South China Sea Making Space for Two Elephants
|Our Correspondent||Nov 19, 2011|
The very notion that the maritime and territorial disputes in the South China Sea can be resolved with a swish of the pen is almost too good to be true. And it is. But a swish of the pen is exactly how these disputes will end—a one or two-second gesture that can end the grief that has seized Southeast Asia. However, this is unlikely to happen, at least in the near future. Party lines have been drawn and everyone is digging in. Standing in one corner is China; and in the other corner we find the opposition, characterized best by the Philippines and, to an extent, Vietnam. Given that these two sides are destined to collide, all that remains to be answered is “why.”
The territorial nature of these disputes plainly suggests that this is an issue of sovereignty. What is mine is mine, and what is yours is mine—an oversimplified representation, perhaps, but such is the nature of these disputes when viewed as an outsider.
The idea that China is now reclaiming lost territory is not enough, for if such is the case then why now? Why have these disputes only risen to prominence now? If the Spratlys are inherently Chinese due to their occupation many centuries ago, why not reclaim it at or near the time it was lost? The reasons may be lost to time and history, and if these disputes could be resolved through the finding of said reasons, these disputes would have long been dealt with.
Unfortunately, the reasons do not matter, for the maritime and territorial disputes are simply tangent to the greater issues at hand: cultural, economic, and military dominance as they relate to the undeniable rise of China. If the South China Sea affair is viewed in this context then perhaps we may have progress in resolving these disputes.
Waiting for the right time
Let us first address the rise of China in brief. Only recently, roughly a decade and a half ago, has China acquired the financial capital and resources necessary to project itself on the international stage. Although much of its population is still mired poverty, it has created a growing middle class that has blossomed from the prosperity generated by Beijing’s adoption of many free market economic policies. With profit, one has the ability to invest, and China has chosen to invest in revitalizing its role in Asia and the world at large.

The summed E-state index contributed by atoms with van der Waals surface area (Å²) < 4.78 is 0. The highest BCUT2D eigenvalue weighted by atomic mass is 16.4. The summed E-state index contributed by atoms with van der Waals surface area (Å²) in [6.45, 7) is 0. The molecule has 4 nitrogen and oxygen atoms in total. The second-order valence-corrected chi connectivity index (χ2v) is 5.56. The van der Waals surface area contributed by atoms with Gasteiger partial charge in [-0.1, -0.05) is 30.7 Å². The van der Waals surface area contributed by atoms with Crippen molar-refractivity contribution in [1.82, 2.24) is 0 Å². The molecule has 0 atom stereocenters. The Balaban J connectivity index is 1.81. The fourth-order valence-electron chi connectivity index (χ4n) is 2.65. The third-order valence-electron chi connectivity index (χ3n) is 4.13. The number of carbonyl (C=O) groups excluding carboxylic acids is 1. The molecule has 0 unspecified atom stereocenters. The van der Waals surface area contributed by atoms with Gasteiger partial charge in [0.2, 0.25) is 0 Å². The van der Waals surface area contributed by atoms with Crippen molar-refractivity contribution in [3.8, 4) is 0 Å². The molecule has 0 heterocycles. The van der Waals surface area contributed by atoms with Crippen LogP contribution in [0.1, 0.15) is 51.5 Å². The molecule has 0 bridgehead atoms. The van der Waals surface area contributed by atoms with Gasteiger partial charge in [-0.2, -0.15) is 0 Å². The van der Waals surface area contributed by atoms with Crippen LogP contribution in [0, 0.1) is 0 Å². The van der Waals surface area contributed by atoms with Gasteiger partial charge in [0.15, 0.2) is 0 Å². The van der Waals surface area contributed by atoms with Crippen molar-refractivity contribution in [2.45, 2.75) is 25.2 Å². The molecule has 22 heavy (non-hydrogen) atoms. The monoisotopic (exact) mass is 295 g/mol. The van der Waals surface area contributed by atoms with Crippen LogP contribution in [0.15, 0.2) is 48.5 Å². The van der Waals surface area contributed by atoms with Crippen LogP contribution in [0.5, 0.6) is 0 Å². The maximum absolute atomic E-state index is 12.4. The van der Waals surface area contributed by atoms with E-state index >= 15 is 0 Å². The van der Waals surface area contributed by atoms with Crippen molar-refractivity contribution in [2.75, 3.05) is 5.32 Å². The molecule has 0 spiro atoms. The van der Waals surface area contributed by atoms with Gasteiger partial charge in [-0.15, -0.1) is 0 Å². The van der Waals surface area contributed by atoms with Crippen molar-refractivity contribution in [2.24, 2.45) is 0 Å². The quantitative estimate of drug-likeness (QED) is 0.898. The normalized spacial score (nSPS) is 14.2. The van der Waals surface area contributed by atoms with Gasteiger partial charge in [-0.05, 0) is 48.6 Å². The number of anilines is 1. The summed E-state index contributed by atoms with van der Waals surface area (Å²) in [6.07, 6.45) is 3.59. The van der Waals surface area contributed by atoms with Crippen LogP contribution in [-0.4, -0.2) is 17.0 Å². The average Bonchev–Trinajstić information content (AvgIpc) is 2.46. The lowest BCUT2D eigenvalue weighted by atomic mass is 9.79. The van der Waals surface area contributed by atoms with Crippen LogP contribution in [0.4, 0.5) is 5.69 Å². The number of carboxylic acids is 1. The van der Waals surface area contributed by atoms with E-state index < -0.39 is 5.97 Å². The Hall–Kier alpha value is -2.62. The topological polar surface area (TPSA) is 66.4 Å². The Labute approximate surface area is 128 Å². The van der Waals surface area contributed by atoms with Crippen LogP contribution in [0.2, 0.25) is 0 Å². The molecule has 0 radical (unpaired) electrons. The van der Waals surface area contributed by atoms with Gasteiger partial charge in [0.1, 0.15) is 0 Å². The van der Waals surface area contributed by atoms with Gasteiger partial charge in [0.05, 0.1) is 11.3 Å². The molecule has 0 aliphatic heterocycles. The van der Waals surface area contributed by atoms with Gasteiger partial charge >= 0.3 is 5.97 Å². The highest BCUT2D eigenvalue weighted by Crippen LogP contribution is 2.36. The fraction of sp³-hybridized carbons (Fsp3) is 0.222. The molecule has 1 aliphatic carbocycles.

Knowing this, China’s sudden increased interest in the South China Sea begins to make a little bit more sense. It is not because China had no interest several decades ago, only that it did not possess the means to advance its position. Had Beijing gone ahead and tried to claim the South China Sea before it was adequately prepared, a loss would likely have spelled the end for future claims, the matter having been settled with then and there. Now, however, Beijing has or is capable of acquiring the means necessary to pursue its goals.
China has thrown down the gauntlet. It has laid claim to islands and large swaths of water in the South China Sea, challenging counterclaimants to face off against an economic and military giant. The use of force is not necessary as its size and economic influence is enough to persuade some opposition parties to negotiate—this bilateral negotiation being advantageous to the much larger China.
However, is such a challenge necessary? Or is there another way in which the greater issue of Chinese prominence can be addressed without upsetting the balance of power?